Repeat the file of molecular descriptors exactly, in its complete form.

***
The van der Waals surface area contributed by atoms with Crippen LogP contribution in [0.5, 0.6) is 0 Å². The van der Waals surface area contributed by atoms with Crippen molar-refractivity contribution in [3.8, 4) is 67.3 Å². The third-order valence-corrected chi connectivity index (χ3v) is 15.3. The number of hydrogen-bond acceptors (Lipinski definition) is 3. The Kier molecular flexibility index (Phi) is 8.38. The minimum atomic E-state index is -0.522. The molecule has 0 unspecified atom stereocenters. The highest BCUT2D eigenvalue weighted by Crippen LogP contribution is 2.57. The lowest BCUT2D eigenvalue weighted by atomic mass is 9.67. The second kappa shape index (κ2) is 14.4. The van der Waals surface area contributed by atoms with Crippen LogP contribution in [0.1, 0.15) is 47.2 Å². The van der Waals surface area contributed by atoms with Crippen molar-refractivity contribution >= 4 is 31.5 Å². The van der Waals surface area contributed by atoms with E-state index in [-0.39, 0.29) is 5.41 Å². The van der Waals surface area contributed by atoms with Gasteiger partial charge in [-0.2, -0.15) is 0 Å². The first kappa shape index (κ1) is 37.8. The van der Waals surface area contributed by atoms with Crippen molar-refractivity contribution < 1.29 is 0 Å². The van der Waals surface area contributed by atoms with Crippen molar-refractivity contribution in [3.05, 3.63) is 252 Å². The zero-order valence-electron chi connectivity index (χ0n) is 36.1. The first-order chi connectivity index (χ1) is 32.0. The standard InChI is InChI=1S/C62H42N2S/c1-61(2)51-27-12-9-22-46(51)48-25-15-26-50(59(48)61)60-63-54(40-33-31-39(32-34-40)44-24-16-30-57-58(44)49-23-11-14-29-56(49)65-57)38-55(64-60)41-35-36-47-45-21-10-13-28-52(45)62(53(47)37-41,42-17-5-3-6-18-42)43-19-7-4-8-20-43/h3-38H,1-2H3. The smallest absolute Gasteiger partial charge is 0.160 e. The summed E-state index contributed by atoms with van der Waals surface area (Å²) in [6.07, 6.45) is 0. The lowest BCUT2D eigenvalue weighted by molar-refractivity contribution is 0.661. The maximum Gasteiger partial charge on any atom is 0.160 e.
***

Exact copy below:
The van der Waals surface area contributed by atoms with Crippen LogP contribution in [0.5, 0.6) is 0 Å². The van der Waals surface area contributed by atoms with Crippen molar-refractivity contribution in [3.8, 4) is 67.3 Å². The third-order valence-corrected chi connectivity index (χ3v) is 15.3. The number of hydrogen-bond acceptors (Lipinski definition) is 3. The Kier molecular flexibility index (Phi) is 8.38. The minimum atomic E-state index is -0.522. The molecule has 0 unspecified atom stereocenters. The highest BCUT2D eigenvalue weighted by Crippen LogP contribution is 2.57. The lowest BCUT2D eigenvalue weighted by atomic mass is 9.67. The second kappa shape index (κ2) is 14.4. The van der Waals surface area contributed by atoms with Crippen LogP contribution in [0.1, 0.15) is 47.2 Å². The van der Waals surface area contributed by atoms with Crippen molar-refractivity contribution >= 4 is 31.5 Å². The van der Waals surface area contributed by atoms with E-state index in [-0.39, 0.29) is 5.41 Å². The van der Waals surface area contributed by atoms with Gasteiger partial charge in [-0.2, -0.15) is 0 Å². The first kappa shape index (κ1) is 37.8. The van der Waals surface area contributed by atoms with Crippen molar-refractivity contribution < 1.29 is 0 Å². The van der Waals surface area contributed by atoms with Crippen molar-refractivity contribution in [3.05, 3.63) is 252 Å². The zero-order valence-electron chi connectivity index (χ0n) is 36.1. The first-order chi connectivity index (χ1) is 32.0. The standard InChI is InChI=1S/C62H42N2S/c1-61(2)51-27-12-9-22-46(51)48-25-15-26-50(59(48)61)60-63-54(40-33-31-39(32-34-40)44-24-16-30-57-58(44)49-23-11-14-29-56(49)65-57)38-55(64-60)41-35-36-47-45-21-10-13-28-52(45)62(53(47)37-41,42-17-5-3-6-18-42)43-19-7-4-8-20-43/h3-38H,1-2H3. The smallest absolute Gasteiger partial charge is 0.160 e. The summed E-state index contributed by atoms with van der Waals surface area (Å²) in [6.07, 6.45) is 0. The lowest BCUT2D eigenvalue weighted by molar-refractivity contribution is 0.661. The maximum Gasteiger partial charge on any atom is 0.160 e.